• The initial accumulator value, which is 0, and
• The function to recalculate the accumulator.This function takes two parameters: The accumulator and the list item. In this case we want the accumulator to be the sum of every list item. Hence the addition.

The other two examples follow the same behaviour as the first one. I’m leaving them to you to play around with the values and give it a try.

BTW, the naming is not very strict in the function definition above. I’m just naming them `accumulator` and `item` for the sake of readability. If you want, you can name them differently as shown below:

```  val sumIntegers = list.foldLeft(0)((a, b) => a + b)
```

Wait, where is foldRight?

In all the examples stated above we always use `foldLeft`. What about `foldRight`? What’s the difference between them? Why am I not using `foldRight` at all in these examples?

There are a few differences between them:

• Method `foldLeft` will trace the list item from the left to the right. While `foldRight`, right to the left. Shown below:
• foldLeft: ((((1 + 2) + 3) + 4) + 5)
• foldRight: (1 + (2 + (3 + (4 + 5))
• Method `foldRight`may throw `StackOverflowException` if there are too many items in the list. It’s not the case for `foldLeft`. More detailed explanations below.

Method `foldLeft`‘s implementation uses the `while...do` in order to trace every list item while method `foldRight` will trace every list item recursively. There is a drawback by looping the list recursively: it consumes more memory. Stack memory to be more exact. If the list contains too many items, the system is more likely to throw `StackOverflowException`. That’s why in most cases `foldLeft` is always preferred to `foldRight`.

But why are they different?

The answer lies in the way a `List` is structured in Scala. Scala’s `List` is different than Java’s. I’d just briefly say that when Scala defines a list such as `List(1, 2, 3)`, in the back-end it’s actually structured as `List(1, List(2, List(3, Nil)))`. Yes, by its very nature `List` is nested in Scala. Pretty strange, huh?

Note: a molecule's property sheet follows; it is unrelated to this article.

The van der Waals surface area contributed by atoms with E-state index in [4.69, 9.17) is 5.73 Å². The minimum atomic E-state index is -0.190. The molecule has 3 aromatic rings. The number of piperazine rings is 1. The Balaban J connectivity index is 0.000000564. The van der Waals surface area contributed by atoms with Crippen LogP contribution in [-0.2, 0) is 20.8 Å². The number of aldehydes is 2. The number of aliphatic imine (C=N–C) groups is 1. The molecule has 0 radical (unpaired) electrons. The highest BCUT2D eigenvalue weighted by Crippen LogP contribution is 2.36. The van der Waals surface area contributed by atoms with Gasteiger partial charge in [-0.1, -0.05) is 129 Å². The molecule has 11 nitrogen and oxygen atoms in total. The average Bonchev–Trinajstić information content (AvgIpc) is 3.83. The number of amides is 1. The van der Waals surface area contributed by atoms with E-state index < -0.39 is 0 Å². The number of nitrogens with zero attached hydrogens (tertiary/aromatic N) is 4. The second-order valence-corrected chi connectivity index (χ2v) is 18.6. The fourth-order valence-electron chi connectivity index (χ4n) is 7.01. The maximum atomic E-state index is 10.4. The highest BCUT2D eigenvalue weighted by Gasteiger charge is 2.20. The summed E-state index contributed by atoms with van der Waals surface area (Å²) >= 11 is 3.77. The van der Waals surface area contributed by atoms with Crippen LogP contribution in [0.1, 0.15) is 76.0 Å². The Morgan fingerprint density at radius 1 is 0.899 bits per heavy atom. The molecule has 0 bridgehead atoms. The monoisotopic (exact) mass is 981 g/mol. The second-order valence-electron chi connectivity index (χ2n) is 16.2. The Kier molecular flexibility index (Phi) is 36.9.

This demands another article for more thorough explanation. I have no plan to cover this in the future. I’m sure other people can explain it better than I do.

So basically foldRight is useless?

Yes. Most of the time. I have not yet found a scenario where it is better to use `foldRight` rather than `foldLeft`. And I don’t think this behaviour will change in the near future. It’s just the way it is natively structured in Scala.

And now, the not-so-sweetener syntactic sugars.

There is a syntactic sugar for method `foldLeft` and `foldRight`. Personally, I don’t like it because the way it’s used is not very common and confusing. Anyway, you can define the `sumIntegers` method above by using either `foldLeft` and `foldRight` like this:

• foldLeft:
```    val sumIntegers = (0 /: list)((accumulator, item) => accumulator + item)
```
• foldRight:
```    val sumIntegers = (list :\ 0)((item, accumulator) => accumulator + item)
```

Please remember not to get yourself mixed-up with the parameters location. Not a very sweet syntactic sugars, aren’t they? 🙂 This concludes my post for today. Please leave feedbacks below if you have any.